Welcome back to “The ABC’s of Art Marketing”—an alphabet guide to marketing your art, from A to Z. In today’s article, I’ll be focusing on the letter “N” for Negotiating.
How often have you flinched when someone says: “That’s a really nice painting but it’s more than I can afford. Can you sell it to me for less?”
Quick announcement - EmptyEasel has created a better, simpler way for artists to have their own art website.Click here to learn more and get a simple art website of your own!
Trust me, this happens to every artist sooner or later. . . and the way that you handle a question like that can be the difference between making a sale or losing a customer. So, you’d best be ready to negotiate.
Negotiating is simply a stream of back and forth communication between people about the value of what they will exchange. In your case, you want to exchange a piece of art that you have created for a buyer’s money.
But is that really all that is being exchanged?
You, the artist, have invested years in honing your art skills, paid for materials to create the piece, have overhead in your art business, costs to market, etc. The buyer has usually worked hard to learn to earn the money, paid for transportation to get the show, has basic living expenses and only so much left over, etc.
Obviously for the artist and the buyer these items only scratch the surface. But the point I’m trying to make here is that negotiation is about far more than just price.
Let’s take a look at some ways to make the negotiation process work for you:
1. Avoid it whenever possible
The simplest way to avoid negotiating altogether is to have such a loyal following that every piece you make has a buyer before it’s out of your studio. That usually means doing commissions or that you’ve hit the sweet spot where your art has found it’s audience.
Unfortunately, very few artists can live off of commissions or have buyers for every piece they create, so there will be times when you want to make a sale and the only way to do so is to negotiate. But don’t wait until the discussion turns to price. In my book, that’s haggling.
If you’ve done a good job pricing your art, then my recommendation is not to budge on your price. That still leaves plenty of room on both sides of the discussion.
2. Negotiate perks not price
Here are just a few examples of what you can negotiate so you can hold firm on price:
Negotiate size or scope. Offer a smaller piece that fits the buyer’s budget or sell the piece unframed. For commissions, reduce the amount of detail, or size.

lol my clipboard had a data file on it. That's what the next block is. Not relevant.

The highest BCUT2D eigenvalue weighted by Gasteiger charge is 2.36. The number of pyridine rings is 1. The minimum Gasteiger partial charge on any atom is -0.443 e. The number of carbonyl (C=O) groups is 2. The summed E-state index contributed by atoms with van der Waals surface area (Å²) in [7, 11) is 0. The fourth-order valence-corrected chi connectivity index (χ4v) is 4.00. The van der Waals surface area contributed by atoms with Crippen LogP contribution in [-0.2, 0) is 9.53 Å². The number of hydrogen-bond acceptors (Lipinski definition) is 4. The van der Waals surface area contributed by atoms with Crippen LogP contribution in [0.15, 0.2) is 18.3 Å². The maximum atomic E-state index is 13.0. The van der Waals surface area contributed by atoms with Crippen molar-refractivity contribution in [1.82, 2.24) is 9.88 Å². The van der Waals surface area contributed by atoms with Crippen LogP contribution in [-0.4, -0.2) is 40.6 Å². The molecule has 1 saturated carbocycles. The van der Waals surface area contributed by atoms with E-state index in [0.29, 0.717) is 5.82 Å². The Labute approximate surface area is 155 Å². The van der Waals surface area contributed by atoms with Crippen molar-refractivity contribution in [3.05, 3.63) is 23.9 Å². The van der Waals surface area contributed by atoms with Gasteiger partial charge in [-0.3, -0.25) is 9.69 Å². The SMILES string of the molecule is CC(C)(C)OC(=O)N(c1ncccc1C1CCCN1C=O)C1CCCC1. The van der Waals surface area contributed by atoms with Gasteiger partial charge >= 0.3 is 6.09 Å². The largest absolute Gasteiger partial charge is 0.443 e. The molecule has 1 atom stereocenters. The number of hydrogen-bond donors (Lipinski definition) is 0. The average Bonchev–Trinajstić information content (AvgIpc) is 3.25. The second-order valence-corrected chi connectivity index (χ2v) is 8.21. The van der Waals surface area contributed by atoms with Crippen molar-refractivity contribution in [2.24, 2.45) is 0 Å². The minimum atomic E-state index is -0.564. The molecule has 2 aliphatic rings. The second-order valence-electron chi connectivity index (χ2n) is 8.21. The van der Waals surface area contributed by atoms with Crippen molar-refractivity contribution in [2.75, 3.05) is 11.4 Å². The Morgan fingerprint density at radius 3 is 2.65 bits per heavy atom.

Negotiate time or timing. For plein air pieces purchased in situ, offer pieces done more quickly. In the case of a commission, extend the time period for completion so that you can accept other commissions in that time frame as well.
Negotiate your services. Offer to deliver and install the piece in the buyer’s home at no extra charge.
Negotiate a payment plan. Layaway plans don’t cost you anything extra and you can keep marketing with each thank you note you send for a progress payment.
Negotiate for next time, not now. Offer a “Preferred Patron Price” for the purchase of two or more pieces within the next year and deduct (for example) 10% off the price of the final piece.
3. If you MUST negotiate on price. . .
Some artists simply don’t agree with my firm stand on negotiating price. Since it’s their art business, it’s not my place to argue. But in such cases, please be prudent in how you go about it.
I would suggest first asking the buyer if they have any goods or services for barter. If you go this route you must be able to make comparable valuation and file the appropriate paper work with the IRS, since income is involved.
If bartering is out, ask the buyer to make a “reasonable offer” and have her explain why they feel this is fair to both of you. If that offer doesn’t feel right to you, say so and why. Then wait for the buyer to respond. This process may bring the price closer to where it should be.
Once you’ve settled on the price, ask for payment in full, preferably in cash, and wait until the payment clears before going any further. Only deliver the artwork after you know that the check hasn’t bounced or the credit card payment went through.
4. And here’s one final bit of advice
Never negotiate in front of other people. The last thing you want is to embarrass the buyer, yourself or other viewers who may start to squirm even if they were not planning to ask for a discount. After all, everyone wants to save face.
As uncomfortable as negotiating is, I do have some good news—if you’ve been marketing your art well, and your work is in demand, most buyers won’t have a problem paying what you ask.
Follow the links below to read more articles in “The ABC’s of Art Marketing”—an alphabet guide to marketing your art, from A to Z: